Nanofluidic devices are usually fabricated by etching tiny channels into a glass or silicon wafer with the same “lithographic” procedures used for making integrated circuits. To date, these flat rectangular channels have had simple surfaces with only a few depths. This limits their ability to separate mixtures of nanoparticles with different sizes or study the nanoscale behavior of biomolecules (such as DNA) in detail.

To solve the problem, the researcher team developed a lithographic process to fabricate complex 3-D surfaces. To demonstrate their method, they constructed a nanofluidic chamber with a “staircase” geometry etched into the floor. The “steps” in this staircase—each level giving the device a progressively increasing depth from 10 nanometers (about 6,000 times smaller than the width of a human hair) at the top to 620 nanometers at the bottom—are what give the device its ability to manipulate nanoparticles by size in the same way a coin sorter separates nickels, dimes and quarters.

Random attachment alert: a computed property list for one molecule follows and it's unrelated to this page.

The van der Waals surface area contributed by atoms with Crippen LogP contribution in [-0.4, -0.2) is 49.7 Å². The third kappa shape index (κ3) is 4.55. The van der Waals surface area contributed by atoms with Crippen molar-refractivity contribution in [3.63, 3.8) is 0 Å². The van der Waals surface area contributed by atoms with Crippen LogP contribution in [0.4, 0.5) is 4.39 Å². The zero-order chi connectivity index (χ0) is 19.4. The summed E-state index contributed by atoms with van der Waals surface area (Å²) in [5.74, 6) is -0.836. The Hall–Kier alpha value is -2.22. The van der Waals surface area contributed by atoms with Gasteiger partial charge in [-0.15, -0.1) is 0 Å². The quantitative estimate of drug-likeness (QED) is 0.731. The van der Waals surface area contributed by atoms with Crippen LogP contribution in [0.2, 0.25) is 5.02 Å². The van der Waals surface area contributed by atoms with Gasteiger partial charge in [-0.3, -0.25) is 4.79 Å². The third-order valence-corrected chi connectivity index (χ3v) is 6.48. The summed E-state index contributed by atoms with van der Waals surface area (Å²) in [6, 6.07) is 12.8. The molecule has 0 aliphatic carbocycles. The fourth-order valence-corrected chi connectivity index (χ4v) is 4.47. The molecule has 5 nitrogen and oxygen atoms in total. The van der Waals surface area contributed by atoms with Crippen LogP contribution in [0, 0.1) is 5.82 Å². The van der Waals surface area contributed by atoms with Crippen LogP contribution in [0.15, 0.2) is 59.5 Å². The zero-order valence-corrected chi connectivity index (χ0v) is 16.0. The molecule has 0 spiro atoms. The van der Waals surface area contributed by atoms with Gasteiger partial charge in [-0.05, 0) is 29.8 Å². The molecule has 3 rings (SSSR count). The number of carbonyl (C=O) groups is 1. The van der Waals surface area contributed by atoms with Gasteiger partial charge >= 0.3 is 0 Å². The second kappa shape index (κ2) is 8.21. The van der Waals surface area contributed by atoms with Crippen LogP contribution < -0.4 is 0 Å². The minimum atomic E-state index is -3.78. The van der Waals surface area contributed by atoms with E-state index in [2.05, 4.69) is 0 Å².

In these novel experiments, the researchers tested their device with two different solutions: one containing 100-nanometer-diameter polystyrene spheres and the other containing 20-micrometer (millionth of a meter)-length DNA molecules from a virus. In each experiment, the researchers injected the solution into the chamber’s deep end and then used electric fields to drive their sample across the device from deeper to shallower levels. Both the spheres and DNA strands were tagged with fluorescent dye so that their movements could be tracked with a microscope.

In the trials using rigid nanoparticles, size exclusion occurred when the region of the chamber where the channels were less than 100 nanometers in depth stayed free of the particles. In the viral DNA trials, the genetic material was coiled in the deeper channels and elongated when forced into the shallower ones. These results demonstrate the utility of the NIST-Cornell 3-D nanofluidic device to perform more complicated nanoscale operations.

Currently, the researchers are working to separate and measure mixtures of different-sized nanoparticles and investigate the behavior of DNA captured in a 3-D nanofluidic environment. For more information and images, see “NIST-Cornell Team Builds World’s First Nanofluidic Device with Complex 3-D Surfaces.”